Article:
The Dvorak layout is a different way of arranging the 26 letters on the keyboard. Dvorak puts all of the most common letters right on the center row for increased typing speed. It also balances the most common letters across all ten fingers for reducing strain. Physical Dvorak keyboards have been available for computers forever, but finally, you can get it on your iPhone and iPad. Now, you Dvorak aficionados can have a consistent keyboard across all of your devices.
Apple’s new Magic Keyboard for iPad Pro — the one with the built-in trackpad — looks amazing. But it costs $350. That’s very pricey for a keyboard. Plus, it’s a keyboard that will only be useful for as long as it can attach to your iPad Pro. That means it might not fit your next tablet if Apple tweaks the iPad Pro design.
Compare that to a USB or Bluetooth keyboard, which will remain compatible with every computer that gets made in the foreseeable future. Toady we’ll see how to share your Mac’s keyboard and mouse or trackpad with your iPad. We’ll also learn how to instantly switch between the two, both with USB and Bluetooth.
No, it’s not as portable as the new Magic Keyboard case, but it’s less messy on your desk. And you will likely have a better keyboard, and a better trackpad.
One of the disadvantages of smaller iPads’ software keyboard is the lack of a numbers row. The 13-inch iPad displays a full keyboard with a numbers row and separate Caps Lock and Tab keys. But to type numbers on smaller iPads — the 10.5- and 11-inch models, and the mini — you first hit the symbol/number shift key to convert the top row of letter into numbers.
It’s a minor inconvenience, but if you do a lot of number entry on your iPad, then it becomes a major usability problem. The good news is that there’s an excellent workaround: keyboard flicks.
The trackpad and mouse support Apple added in iOS 13.4 is just amazing. It’s like getting a whole new computer, just by updating your iPad. I’ve been using it for a week for so now, and I want to share my favorite trackpad gestures.
If you use a trackpad with your iPad, these gestures will change the way you use your tablet.
The 2020 MacBook Air has been put under the knife by the folks at iFixit, revealing some subtle and important changes that make Apple’s thinnest laptop more repairable.
Headlining the list of changes is the new Magic Keyboard with scissor-switch keys. iFixit found that the new keys don’t need a silicone barrier to keep dust out like the previous generation. The butterfly keyboards were supposed to enable MacBooks to be thinner, however, iFixit says going back to old scissor switches only adds .5mm to the device’s thickness.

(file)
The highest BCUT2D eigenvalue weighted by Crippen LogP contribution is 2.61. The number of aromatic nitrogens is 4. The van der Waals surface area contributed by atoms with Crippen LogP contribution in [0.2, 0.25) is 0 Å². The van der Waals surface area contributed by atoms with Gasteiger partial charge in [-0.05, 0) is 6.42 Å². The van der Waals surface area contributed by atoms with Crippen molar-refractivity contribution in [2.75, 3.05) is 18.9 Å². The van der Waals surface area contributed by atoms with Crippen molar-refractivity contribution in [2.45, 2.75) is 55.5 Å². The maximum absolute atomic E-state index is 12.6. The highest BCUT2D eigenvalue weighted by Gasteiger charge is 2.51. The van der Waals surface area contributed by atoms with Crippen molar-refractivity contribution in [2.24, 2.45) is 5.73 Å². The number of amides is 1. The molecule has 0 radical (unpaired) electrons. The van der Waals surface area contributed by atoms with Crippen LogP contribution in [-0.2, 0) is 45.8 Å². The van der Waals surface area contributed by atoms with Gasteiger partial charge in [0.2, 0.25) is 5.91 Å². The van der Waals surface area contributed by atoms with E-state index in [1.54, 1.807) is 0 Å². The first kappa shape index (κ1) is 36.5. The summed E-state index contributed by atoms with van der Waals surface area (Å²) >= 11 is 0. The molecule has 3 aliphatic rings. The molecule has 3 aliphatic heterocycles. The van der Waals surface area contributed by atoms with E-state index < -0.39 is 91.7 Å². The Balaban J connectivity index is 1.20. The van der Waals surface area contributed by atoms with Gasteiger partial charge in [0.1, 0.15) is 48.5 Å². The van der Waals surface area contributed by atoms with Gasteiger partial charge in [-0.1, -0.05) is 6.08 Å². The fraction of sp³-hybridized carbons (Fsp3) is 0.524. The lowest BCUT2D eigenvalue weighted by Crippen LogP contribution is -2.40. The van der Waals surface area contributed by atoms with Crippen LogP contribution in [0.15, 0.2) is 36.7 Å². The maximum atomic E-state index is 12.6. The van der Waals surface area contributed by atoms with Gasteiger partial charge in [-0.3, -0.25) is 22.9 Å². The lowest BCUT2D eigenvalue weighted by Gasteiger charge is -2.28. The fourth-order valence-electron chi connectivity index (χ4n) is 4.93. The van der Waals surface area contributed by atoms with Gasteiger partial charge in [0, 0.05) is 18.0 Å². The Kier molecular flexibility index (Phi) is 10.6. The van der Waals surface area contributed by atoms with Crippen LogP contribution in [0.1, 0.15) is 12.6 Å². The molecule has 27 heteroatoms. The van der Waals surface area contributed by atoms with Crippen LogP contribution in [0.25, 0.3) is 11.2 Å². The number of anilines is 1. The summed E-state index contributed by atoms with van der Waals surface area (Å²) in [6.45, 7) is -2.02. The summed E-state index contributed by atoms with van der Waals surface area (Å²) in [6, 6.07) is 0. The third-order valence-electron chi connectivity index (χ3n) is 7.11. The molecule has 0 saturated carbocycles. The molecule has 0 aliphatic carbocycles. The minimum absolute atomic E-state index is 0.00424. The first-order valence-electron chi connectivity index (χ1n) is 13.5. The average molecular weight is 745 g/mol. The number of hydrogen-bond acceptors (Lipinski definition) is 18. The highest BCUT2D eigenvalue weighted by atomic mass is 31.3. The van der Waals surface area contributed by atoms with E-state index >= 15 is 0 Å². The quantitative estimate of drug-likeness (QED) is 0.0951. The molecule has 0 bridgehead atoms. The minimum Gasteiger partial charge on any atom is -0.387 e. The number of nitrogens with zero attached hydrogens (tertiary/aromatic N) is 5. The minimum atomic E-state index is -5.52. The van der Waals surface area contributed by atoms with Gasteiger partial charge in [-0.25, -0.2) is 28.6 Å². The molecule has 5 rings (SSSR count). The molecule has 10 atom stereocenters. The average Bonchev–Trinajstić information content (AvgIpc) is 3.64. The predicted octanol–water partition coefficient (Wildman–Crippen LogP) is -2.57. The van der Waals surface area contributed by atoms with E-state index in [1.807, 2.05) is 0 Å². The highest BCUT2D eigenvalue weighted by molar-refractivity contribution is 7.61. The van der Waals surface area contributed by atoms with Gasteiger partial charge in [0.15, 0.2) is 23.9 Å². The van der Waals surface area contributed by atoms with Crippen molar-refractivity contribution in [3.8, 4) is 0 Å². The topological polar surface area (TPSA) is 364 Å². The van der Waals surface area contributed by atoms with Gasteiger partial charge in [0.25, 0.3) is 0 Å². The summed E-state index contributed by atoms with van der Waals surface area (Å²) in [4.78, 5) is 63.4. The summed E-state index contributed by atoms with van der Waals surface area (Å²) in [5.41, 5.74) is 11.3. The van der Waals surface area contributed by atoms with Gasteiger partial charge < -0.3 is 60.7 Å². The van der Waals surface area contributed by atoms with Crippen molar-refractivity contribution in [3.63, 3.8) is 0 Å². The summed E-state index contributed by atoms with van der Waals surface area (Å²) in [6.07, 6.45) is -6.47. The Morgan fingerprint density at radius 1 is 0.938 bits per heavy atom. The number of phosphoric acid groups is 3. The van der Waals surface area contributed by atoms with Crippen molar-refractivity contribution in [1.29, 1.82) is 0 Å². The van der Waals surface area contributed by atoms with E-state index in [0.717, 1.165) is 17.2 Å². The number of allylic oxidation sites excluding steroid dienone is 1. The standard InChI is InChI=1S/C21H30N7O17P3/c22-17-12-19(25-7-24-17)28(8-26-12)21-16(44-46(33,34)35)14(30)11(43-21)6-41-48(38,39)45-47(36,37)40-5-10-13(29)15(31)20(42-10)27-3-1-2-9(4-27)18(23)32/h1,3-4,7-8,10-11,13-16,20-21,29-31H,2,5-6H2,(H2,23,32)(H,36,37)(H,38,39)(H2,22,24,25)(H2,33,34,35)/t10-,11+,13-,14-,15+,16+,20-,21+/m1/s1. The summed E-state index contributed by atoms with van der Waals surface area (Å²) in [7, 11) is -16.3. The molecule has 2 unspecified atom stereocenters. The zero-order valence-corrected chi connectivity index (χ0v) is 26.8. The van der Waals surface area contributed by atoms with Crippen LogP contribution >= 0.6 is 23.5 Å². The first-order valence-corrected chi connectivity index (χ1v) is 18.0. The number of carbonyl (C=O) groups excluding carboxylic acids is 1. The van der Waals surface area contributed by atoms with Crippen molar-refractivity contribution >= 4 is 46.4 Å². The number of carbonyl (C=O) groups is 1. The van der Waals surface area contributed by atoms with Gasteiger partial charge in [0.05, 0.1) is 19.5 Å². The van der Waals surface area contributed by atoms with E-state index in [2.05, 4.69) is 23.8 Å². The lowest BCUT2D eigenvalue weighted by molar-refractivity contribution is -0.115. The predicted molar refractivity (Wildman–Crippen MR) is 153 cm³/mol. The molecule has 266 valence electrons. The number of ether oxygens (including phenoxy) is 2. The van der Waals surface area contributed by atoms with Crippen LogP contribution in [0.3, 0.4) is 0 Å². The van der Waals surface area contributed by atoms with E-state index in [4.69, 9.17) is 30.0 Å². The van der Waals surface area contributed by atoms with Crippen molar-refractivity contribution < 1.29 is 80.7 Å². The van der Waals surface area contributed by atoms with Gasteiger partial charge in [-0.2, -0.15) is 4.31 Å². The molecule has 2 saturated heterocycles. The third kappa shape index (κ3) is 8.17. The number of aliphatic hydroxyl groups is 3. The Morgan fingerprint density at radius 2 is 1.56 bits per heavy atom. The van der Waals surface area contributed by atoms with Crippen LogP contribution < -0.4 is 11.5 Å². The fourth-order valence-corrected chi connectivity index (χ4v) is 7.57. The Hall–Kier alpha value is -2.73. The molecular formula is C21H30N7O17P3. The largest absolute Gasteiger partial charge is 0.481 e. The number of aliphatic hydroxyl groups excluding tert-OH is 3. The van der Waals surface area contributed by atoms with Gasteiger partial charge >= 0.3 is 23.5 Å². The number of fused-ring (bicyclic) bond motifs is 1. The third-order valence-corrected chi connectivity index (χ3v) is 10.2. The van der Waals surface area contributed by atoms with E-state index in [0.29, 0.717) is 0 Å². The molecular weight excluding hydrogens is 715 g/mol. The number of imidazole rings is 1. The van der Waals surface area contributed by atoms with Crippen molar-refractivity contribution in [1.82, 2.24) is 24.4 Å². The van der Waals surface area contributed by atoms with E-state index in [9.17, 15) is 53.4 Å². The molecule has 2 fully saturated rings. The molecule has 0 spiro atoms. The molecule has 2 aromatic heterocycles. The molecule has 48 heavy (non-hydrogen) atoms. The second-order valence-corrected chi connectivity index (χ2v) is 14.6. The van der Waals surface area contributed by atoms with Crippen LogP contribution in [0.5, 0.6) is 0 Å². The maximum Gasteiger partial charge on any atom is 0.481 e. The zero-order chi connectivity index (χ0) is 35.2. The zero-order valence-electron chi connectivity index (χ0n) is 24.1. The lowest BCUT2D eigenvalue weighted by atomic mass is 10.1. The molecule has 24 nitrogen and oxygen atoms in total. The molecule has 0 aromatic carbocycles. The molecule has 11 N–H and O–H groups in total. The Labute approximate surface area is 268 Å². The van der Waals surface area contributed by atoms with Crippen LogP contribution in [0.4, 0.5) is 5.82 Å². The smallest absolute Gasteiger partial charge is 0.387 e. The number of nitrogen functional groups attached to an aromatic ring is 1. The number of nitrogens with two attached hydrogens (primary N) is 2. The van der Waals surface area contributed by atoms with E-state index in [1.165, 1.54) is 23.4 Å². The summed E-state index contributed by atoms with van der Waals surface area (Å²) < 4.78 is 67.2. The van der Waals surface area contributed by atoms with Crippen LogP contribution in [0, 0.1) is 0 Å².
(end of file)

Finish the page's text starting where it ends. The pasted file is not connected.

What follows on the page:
Did you know you can control your iPad using just a keyboard? You can use the arrow keys to move between icons on the Home screen. You can use the arrow keys (again) to scroll lists. And you can even tap and toggle buttons using the space bar. Apple added this capability via iOS 13.4’s new Full Keyboard Access feature, and it’s wild.
How wild? How about offering system-wide, custom keyboard shortcuts for running actual Shortcuts? And that’s just the beginning.
A retro-style mechanical keyboard with built-in speaker is the definition of a niche product. But, as far as niches go, I dug it. Even if I’m not entirely ready to ditch my iMac’s Magic Keyboard just yet.
Here’s what I made of my time typing on KnewKey’s Rocksete.
One of the downsides of Apple’s previous MacBook butterfly keyboard design was how loud it was. That’s something Apple has tried to rectify with its new quiet scissor switch keyboard on the MacBook Pro.
But how does its volume stack up against both the previous MacBook keyboard, and other laptops on the market? A new report from the Wall Street Journal set out to find an answer.
Apple just dropped a new MacBook Pro with faster Intel processors that deliver even greater performance. But more importantly, it features “new material” that Apple hopes will fix its keyboard woes.
The machine now been pulled apart by iFixit so that we can see exactly what’s changed under the hood. Don’t expect anything too dramatic or you’ll be sorely disappointed.
You wake up or restart your Mac, and nothing is connected. Your Bluetooth keyboard does nothing. You wiggle your Bluetooth mouse or trackpad, and the on-screen pointer refuses to wiggle in response. The problem? You Mac’s Bluetooth is switched off. But how do you switch it back on without a mouse?
Today we’ll see how to activate Bluetooth on an iMac, Mac Pro or Mac mini 1 without having to touch a mouse or trackpad. All you need are a USB keyboard, Spotlight and one clever trick.